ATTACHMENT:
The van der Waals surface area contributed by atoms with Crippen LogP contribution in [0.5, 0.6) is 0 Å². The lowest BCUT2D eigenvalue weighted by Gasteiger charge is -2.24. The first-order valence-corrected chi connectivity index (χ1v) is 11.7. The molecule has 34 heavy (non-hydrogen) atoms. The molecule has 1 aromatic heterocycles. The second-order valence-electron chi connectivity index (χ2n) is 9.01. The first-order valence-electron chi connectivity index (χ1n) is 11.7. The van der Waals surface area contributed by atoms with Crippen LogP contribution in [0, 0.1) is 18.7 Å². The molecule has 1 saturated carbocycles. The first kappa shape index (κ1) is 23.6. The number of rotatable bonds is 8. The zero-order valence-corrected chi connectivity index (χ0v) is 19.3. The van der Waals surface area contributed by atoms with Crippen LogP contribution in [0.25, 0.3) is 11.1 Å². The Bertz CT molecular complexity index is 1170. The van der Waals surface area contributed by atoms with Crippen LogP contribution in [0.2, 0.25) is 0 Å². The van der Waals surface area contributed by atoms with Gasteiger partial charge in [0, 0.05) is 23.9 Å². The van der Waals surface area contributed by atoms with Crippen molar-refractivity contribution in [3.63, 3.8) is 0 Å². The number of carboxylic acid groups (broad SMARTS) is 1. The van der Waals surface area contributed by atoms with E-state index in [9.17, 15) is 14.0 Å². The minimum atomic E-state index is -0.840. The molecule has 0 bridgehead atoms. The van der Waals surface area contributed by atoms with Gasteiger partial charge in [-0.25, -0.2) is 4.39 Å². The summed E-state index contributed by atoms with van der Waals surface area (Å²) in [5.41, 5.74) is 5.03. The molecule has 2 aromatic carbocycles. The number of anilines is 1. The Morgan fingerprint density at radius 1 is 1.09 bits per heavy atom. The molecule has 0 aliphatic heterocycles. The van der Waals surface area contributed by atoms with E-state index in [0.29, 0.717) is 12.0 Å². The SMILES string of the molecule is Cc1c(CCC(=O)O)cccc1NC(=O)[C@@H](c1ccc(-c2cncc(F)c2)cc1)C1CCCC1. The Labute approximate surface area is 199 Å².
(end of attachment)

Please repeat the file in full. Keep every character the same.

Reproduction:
The van der Waals surface area contributed by atoms with Crippen LogP contribution in [0.5, 0.6) is 0 Å². The lowest BCUT2D eigenvalue weighted by Gasteiger charge is -2.24. The first-order valence-corrected chi connectivity index (χ1v) is 11.7. The molecule has 34 heavy (non-hydrogen) atoms. The molecule has 1 aromatic heterocycles. The second-order valence-electron chi connectivity index (χ2n) is 9.01. The first-order valence-electron chi connectivity index (χ1n) is 11.7. The van der Waals surface area contributed by atoms with Crippen LogP contribution in [0, 0.1) is 18.7 Å². The molecule has 1 saturated carbocycles. The first kappa shape index (κ1) is 23.6. The number of rotatable bonds is 8. The zero-order valence-corrected chi connectivity index (χ0v) is 19.3. The van der Waals surface area contributed by atoms with Crippen LogP contribution in [0.25, 0.3) is 11.1 Å². The Bertz CT molecular complexity index is 1170. The van der Waals surface area contributed by atoms with Crippen LogP contribution in [0.2, 0.25) is 0 Å². The van der Waals surface area contributed by atoms with Gasteiger partial charge in [0, 0.05) is 23.9 Å². The van der Waals surface area contributed by atoms with Crippen molar-refractivity contribution in [3.63, 3.8) is 0 Å². The number of carboxylic acid groups (broad SMARTS) is 1. The van der Waals surface area contributed by atoms with E-state index in [9.17, 15) is 14.0 Å². The minimum atomic E-state index is -0.840. The molecule has 0 bridgehead atoms. The van der Waals surface area contributed by atoms with Gasteiger partial charge in [-0.25, -0.2) is 4.39 Å². The summed E-state index contributed by atoms with van der Waals surface area (Å²) in [5.41, 5.74) is 5.03. The molecule has 2 aromatic carbocycles. The number of anilines is 1. The Morgan fingerprint density at radius 1 is 1.09 bits per heavy atom. The molecule has 0 aliphatic heterocycles. The van der Waals surface area contributed by atoms with E-state index in [0.29, 0.717) is 12.0 Å². The SMILES string of the molecule is Cc1c(CCC(=O)O)cccc1NC(=O)[C@@H](c1ccc(-c2cncc(F)c2)cc1)C1CCCC1. The Labute approximate surface area is 199 Å².